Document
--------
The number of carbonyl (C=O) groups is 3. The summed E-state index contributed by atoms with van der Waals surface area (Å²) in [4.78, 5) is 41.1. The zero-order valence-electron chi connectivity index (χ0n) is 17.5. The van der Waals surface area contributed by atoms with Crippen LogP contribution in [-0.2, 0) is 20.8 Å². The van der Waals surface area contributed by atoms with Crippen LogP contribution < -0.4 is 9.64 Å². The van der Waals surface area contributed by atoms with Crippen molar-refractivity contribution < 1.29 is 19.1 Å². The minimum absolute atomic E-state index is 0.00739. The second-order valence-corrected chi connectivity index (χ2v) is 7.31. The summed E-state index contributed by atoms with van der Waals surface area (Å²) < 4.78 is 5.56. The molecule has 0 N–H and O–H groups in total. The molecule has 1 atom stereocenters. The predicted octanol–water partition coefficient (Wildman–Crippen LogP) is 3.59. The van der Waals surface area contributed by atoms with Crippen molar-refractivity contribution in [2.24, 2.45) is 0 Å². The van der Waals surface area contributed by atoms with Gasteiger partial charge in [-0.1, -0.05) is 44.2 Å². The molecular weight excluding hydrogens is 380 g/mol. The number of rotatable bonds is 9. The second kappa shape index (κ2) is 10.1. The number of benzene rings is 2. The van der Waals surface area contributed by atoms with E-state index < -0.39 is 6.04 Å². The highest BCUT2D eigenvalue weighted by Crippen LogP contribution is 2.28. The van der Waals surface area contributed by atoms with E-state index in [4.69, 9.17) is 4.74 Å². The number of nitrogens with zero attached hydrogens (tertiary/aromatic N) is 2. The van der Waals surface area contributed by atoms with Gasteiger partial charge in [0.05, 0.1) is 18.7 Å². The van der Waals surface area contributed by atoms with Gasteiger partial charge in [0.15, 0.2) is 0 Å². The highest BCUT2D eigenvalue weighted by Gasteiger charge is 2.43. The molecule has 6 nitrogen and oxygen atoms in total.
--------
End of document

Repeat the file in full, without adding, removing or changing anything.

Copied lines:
The number of carbonyl (C=O) groups is 3. The summed E-state index contributed by atoms with van der Waals surface area (Å²) in [4.78, 5) is 41.1. The zero-order valence-electron chi connectivity index (χ0n) is 17.5. The van der Waals surface area contributed by atoms with Crippen LogP contribution in [-0.2, 0) is 20.8 Å². The van der Waals surface area contributed by atoms with Crippen LogP contribution < -0.4 is 9.64 Å². The van der Waals surface area contributed by atoms with Crippen molar-refractivity contribution < 1.29 is 19.1 Å². The minimum absolute atomic E-state index is 0.00739. The second-order valence-corrected chi connectivity index (χ2v) is 7.31. The summed E-state index contributed by atoms with van der Waals surface area (Å²) < 4.78 is 5.56. The molecule has 0 N–H and O–H groups in total. The molecule has 1 atom stereocenters. The predicted octanol–water partition coefficient (Wildman–Crippen LogP) is 3.59. The van der Waals surface area contributed by atoms with Crippen molar-refractivity contribution in [2.24, 2.45) is 0 Å². The van der Waals surface area contributed by atoms with Gasteiger partial charge in [-0.1, -0.05) is 44.2 Å². The molecular weight excluding hydrogens is 380 g/mol. The number of rotatable bonds is 9. The second kappa shape index (κ2) is 10.1. The number of benzene rings is 2. The van der Waals surface area contributed by atoms with E-state index < -0.39 is 6.04 Å². The highest BCUT2D eigenvalue weighted by Crippen LogP contribution is 2.28. The van der Waals surface area contributed by atoms with E-state index in [4.69, 9.17) is 4.74 Å². The number of nitrogens with zero attached hydrogens (tertiary/aromatic N) is 2. The van der Waals surface area contributed by atoms with Gasteiger partial charge in [0.05, 0.1) is 18.7 Å². The van der Waals surface area contributed by atoms with Gasteiger partial charge in [0.15, 0.2) is 0 Å². The highest BCUT2D eigenvalue weighted by Gasteiger charge is 2.43. The molecule has 6 nitrogen and oxygen atoms in total.